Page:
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Combating Cabin Waste: IATA Unveils SUPP Reduction Strategies

The International Air Transport Association (IATA) released the Reassessing Single Use Plastics Products (SUPPs) in the Airline Sector report to aid airlines, regulators, and the airline supply chain in mitigating the environmental consequences of single-use plastic products (SUPP).  


The United National Environmental Program (UNEP) has taken a proactive step by convening an intergovernmental negotiating committee (INC) to develop a legally binding agreement on using single-use plastic products (SUPPs) by the end of 2024. This report's release is timely, urging airlines to swiftly reconsider their strategy of using SUPs in everyday operations.  


Single-use plastic products are extensively used in the aviation sector for their durability, lightness, and capacity to meet safety and security regulations. However, the industry faces challenges with improved waste performance/ processing and finding sustainable replacements for SUPPs.  


Some factors that present significant barriers to improving the recycling and circularity of waste management in the industry are technical and operational limitations, lack of risk-based regulations, and the need for collaboration along the operational chain.  


IATA's Reassessing Single Use Plastics Products in the Airline Sector report endorses a sectoral approach with recommendations for practices from the beginning to the end of the operational chain.  


IATA SVP sustainability and chief economist Marie Owens Thomsen said, "Airlines are taking a comprehensive approach to sustainability that includes addressing the environmental impact of SUPP. The recommendations of this report will help airlines, regulators and the supply chain to manage the complexities of reducing SUPP. This includes finding alternatives to SUPP, creating a harmonised regulatory framework, and promoting sector-wide collaboration. Importantly, these recommendations take advantage of the expertise of all participants in the aviation sector to develop, adapt and implement the solutions best suited to an aircraft's unique environment."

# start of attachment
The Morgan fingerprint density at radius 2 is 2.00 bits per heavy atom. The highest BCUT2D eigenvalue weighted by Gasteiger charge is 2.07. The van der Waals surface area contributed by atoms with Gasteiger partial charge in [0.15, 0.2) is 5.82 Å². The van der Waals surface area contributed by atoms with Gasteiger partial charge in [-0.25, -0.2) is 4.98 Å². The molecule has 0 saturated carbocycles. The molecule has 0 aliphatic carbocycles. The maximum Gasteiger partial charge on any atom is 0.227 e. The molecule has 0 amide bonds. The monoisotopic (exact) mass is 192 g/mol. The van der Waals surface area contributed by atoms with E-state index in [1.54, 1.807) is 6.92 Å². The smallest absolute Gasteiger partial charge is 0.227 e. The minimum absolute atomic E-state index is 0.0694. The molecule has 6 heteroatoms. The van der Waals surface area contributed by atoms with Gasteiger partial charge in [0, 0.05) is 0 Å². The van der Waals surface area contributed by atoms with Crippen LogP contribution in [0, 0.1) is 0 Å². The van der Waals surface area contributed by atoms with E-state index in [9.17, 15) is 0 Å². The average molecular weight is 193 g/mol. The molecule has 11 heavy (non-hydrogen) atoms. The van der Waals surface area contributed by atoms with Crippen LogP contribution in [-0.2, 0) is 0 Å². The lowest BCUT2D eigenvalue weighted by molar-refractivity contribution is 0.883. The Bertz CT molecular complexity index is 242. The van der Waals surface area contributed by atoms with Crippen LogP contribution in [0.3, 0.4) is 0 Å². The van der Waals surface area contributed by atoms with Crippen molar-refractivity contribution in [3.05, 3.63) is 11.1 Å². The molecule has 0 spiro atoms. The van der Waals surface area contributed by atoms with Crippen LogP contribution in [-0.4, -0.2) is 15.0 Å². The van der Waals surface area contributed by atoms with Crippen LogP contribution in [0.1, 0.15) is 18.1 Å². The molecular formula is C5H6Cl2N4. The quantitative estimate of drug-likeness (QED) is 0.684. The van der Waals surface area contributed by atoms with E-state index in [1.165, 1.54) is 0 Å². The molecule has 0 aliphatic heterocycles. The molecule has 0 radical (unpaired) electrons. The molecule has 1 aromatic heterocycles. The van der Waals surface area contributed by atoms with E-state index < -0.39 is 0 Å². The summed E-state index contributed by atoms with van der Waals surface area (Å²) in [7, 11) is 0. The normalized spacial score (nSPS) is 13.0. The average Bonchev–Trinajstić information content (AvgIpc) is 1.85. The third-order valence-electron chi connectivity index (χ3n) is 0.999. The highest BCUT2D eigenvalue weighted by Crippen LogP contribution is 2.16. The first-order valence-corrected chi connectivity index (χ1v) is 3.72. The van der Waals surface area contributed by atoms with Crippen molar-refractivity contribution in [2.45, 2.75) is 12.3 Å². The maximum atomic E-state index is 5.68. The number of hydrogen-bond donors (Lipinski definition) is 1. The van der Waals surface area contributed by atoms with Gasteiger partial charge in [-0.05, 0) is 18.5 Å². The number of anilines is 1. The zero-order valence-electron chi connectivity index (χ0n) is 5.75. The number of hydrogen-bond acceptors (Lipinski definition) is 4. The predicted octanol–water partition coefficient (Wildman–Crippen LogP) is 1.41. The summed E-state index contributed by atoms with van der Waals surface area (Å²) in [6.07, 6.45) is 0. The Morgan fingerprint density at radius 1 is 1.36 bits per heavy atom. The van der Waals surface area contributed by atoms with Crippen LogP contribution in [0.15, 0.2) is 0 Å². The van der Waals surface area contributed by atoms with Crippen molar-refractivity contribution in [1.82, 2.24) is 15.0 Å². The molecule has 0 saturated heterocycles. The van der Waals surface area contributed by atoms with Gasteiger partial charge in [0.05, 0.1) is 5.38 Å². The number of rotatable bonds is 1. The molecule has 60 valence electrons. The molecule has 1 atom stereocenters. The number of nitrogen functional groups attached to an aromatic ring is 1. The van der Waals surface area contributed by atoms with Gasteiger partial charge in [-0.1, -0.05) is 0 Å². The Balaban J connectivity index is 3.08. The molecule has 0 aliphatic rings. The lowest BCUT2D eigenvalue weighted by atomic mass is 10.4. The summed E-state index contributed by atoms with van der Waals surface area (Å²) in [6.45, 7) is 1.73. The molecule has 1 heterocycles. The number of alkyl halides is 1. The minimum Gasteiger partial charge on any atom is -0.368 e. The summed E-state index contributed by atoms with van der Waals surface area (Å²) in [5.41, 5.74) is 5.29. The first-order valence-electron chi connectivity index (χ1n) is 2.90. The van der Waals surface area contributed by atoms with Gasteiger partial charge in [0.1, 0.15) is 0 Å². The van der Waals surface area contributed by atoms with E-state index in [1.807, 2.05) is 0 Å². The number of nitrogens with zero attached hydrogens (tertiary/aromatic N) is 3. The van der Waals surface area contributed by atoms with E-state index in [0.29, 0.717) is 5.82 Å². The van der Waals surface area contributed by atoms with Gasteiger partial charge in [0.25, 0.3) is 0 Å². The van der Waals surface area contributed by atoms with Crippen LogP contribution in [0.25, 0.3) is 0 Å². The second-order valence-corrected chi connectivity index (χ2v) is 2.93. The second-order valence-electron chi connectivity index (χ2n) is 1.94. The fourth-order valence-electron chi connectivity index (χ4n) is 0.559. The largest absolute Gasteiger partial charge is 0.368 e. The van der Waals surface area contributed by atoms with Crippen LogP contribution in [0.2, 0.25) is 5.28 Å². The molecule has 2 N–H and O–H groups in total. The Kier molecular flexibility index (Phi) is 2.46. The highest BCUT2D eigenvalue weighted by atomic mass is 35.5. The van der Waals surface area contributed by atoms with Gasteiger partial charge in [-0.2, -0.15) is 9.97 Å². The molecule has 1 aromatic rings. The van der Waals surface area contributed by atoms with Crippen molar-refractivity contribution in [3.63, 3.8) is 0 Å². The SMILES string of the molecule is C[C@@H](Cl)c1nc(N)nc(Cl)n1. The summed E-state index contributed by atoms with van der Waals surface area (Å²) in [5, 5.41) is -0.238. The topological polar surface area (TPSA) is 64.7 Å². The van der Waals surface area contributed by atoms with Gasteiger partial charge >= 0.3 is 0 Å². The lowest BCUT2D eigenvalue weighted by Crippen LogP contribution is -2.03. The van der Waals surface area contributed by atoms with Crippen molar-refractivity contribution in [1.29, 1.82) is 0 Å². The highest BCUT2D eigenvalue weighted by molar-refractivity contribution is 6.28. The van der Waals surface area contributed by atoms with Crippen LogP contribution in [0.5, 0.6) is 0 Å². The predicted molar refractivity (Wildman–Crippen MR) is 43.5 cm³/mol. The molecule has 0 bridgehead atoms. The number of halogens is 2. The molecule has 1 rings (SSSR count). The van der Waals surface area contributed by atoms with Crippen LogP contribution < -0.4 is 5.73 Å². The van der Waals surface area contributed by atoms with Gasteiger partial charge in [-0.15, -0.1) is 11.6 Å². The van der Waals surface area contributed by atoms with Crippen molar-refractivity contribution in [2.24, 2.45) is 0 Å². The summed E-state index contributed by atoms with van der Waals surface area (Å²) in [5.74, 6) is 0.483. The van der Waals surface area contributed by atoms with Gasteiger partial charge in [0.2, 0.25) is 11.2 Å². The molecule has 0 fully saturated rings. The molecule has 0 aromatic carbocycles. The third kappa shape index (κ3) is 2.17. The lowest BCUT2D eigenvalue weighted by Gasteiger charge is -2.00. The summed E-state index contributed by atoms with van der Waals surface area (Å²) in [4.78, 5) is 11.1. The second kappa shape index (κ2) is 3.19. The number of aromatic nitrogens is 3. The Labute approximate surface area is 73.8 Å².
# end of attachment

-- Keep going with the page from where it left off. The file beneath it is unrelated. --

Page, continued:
Recommendations from the report include: 


Airline recommendations: 


  1. Reducing waste at the source while assessing the need for SUPPs and setting clear targets for elimination, measurement, tracking implementation of new procedures, and of course, disclosing progress.  

  2. Introducing reusable elements for circular use by incorporating a closed-loop service while also measuring added weight of reusables on aircraft fuel consumption/carbon emissions in the long run.

  3. Facilitating onboard and ground-level segregation as well as undertaking waste composition audits for both passenger and cargo operations.     

IATA also conducted passenger surveys showing that more than three-quarters of passengers would feel better about flying if SUPPs weren't involved and would be happy to support fewer food and beverage options to help airlines achieve this.  


Brookfield believes that collaborations along the supply and airline operation chains are vital to reducing waste and increasing material recovery in a world where sustainability practices are no longer a choice but a requirement. 





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